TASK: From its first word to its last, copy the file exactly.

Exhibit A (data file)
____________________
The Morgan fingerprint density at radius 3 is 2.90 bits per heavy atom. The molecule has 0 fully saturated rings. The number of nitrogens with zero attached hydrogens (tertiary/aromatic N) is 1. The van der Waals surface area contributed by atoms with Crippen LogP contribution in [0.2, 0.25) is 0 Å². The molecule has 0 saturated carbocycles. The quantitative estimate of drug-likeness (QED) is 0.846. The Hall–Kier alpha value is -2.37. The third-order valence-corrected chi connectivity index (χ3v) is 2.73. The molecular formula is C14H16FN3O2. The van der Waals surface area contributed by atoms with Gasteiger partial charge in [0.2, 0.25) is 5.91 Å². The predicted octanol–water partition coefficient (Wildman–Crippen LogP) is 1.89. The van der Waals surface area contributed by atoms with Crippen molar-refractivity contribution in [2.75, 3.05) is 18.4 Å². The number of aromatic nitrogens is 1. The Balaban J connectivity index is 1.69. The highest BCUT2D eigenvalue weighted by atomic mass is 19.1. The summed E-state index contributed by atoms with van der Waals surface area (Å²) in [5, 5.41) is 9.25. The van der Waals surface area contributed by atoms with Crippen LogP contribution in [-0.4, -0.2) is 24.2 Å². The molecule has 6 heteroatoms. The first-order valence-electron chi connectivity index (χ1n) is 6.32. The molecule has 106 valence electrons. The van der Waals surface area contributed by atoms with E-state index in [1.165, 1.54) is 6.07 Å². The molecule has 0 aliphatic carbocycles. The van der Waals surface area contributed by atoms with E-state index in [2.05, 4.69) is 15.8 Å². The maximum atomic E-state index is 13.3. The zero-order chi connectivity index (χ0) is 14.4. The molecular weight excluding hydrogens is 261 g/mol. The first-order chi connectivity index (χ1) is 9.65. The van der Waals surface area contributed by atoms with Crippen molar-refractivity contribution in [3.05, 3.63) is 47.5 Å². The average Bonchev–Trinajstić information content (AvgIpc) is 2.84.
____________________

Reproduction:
The Morgan fingerprint density at radius 3 is 2.90 bits per heavy atom. The molecule has 0 fully saturated rings. The number of nitrogens with zero attached hydrogens (tertiary/aromatic N) is 1. The van der Waals surface area contributed by atoms with Crippen LogP contribution in [0.2, 0.25) is 0 Å². The molecule has 0 saturated carbocycles. The quantitative estimate of drug-likeness (QED) is 0.846. The Hall–Kier alpha value is -2.37. The third-order valence-corrected chi connectivity index (χ3v) is 2.73. The molecular formula is C14H16FN3O2. The van der Waals surface area contributed by atoms with Gasteiger partial charge in [0.2, 0.25) is 5.91 Å². The predicted octanol–water partition coefficient (Wildman–Crippen LogP) is 1.89. The van der Waals surface area contributed by atoms with Crippen molar-refractivity contribution in [2.75, 3.05) is 18.4 Å². The number of aromatic nitrogens is 1. The Balaban J connectivity index is 1.69. The highest BCUT2D eigenvalue weighted by atomic mass is 19.1. The summed E-state index contributed by atoms with van der Waals surface area (Å²) in [5, 5.41) is 9.25. The van der Waals surface area contributed by atoms with Crippen LogP contribution in [-0.4, -0.2) is 24.2 Å². The molecule has 6 heteroatoms. The first-order valence-electron chi connectivity index (χ1n) is 6.32. The molecule has 106 valence electrons. The van der Waals surface area contributed by atoms with E-state index in [1.165, 1.54) is 6.07 Å². The molecule has 0 aliphatic carbocycles. The van der Waals surface area contributed by atoms with E-state index in [2.05, 4.69) is 15.8 Å². The maximum atomic E-state index is 13.3. The zero-order chi connectivity index (χ0) is 14.4. The molecular weight excluding hydrogens is 261 g/mol. The first-order chi connectivity index (χ1) is 9.65. The van der Waals surface area contributed by atoms with Crippen molar-refractivity contribution in [3.05, 3.63) is 47.5 Å². The average Bonchev–Trinajstić information content (AvgIpc) is 2.84.